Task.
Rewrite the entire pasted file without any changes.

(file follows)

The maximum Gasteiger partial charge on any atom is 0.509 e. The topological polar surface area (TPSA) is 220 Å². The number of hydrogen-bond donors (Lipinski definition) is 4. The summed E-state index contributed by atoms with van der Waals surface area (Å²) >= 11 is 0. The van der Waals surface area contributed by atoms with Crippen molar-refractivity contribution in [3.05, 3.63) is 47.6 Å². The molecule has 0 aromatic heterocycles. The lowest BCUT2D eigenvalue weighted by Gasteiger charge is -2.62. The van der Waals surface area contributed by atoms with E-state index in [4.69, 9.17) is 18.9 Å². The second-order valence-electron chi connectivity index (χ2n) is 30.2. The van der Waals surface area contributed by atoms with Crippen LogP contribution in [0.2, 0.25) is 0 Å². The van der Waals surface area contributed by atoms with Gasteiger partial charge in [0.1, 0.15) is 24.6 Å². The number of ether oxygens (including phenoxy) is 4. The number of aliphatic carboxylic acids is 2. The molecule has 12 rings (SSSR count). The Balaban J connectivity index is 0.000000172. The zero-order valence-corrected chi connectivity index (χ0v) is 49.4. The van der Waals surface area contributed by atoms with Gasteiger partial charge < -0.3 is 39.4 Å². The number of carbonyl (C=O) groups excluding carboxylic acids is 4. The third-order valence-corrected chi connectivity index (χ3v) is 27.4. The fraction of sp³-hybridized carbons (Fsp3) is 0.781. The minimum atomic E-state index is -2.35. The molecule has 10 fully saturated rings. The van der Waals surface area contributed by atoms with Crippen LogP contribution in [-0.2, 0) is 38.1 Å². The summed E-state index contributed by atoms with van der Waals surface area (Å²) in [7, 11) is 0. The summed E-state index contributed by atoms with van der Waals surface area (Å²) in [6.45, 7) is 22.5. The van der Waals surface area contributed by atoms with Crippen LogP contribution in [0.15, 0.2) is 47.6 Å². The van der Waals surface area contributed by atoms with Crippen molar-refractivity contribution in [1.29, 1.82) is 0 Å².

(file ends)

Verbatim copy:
The maximum Gasteiger partial charge on any atom is 0.509 e. The topological polar surface area (TPSA) is 220 Å². The number of hydrogen-bond donors (Lipinski definition) is 4. The summed E-state index contributed by atoms with van der Waals surface area (Å²) >= 11 is 0. The van der Waals surface area contributed by atoms with Crippen molar-refractivity contribution in [3.05, 3.63) is 47.6 Å². The molecule has 0 aromatic heterocycles. The lowest BCUT2D eigenvalue weighted by Gasteiger charge is -2.62. The van der Waals surface area contributed by atoms with E-state index in [4.69, 9.17) is 18.9 Å². The second-order valence-electron chi connectivity index (χ2n) is 30.2. The van der Waals surface area contributed by atoms with Crippen LogP contribution in [0.2, 0.25) is 0 Å². The van der Waals surface area contributed by atoms with Gasteiger partial charge in [0.1, 0.15) is 24.6 Å². The number of ether oxygens (including phenoxy) is 4. The number of aliphatic carboxylic acids is 2. The molecule has 12 rings (SSSR count). The Balaban J connectivity index is 0.000000172. The zero-order valence-corrected chi connectivity index (χ0v) is 49.4. The van der Waals surface area contributed by atoms with Gasteiger partial charge < -0.3 is 39.4 Å². The number of carbonyl (C=O) groups excluding carboxylic acids is 4. The third-order valence-corrected chi connectivity index (χ3v) is 27.4. The fraction of sp³-hybridized carbons (Fsp3) is 0.781. The minimum atomic E-state index is -2.35. The molecule has 10 fully saturated rings. The van der Waals surface area contributed by atoms with Crippen LogP contribution in [-0.2, 0) is 38.1 Å². The summed E-state index contributed by atoms with van der Waals surface area (Å²) in [7, 11) is 0. The summed E-state index contributed by atoms with van der Waals surface area (Å²) in [6.45, 7) is 22.5. The van der Waals surface area contributed by atoms with Crippen LogP contribution in [0.15, 0.2) is 47.6 Å². The van der Waals surface area contributed by atoms with Crippen molar-refractivity contribution in [1.29, 1.82) is 0 Å².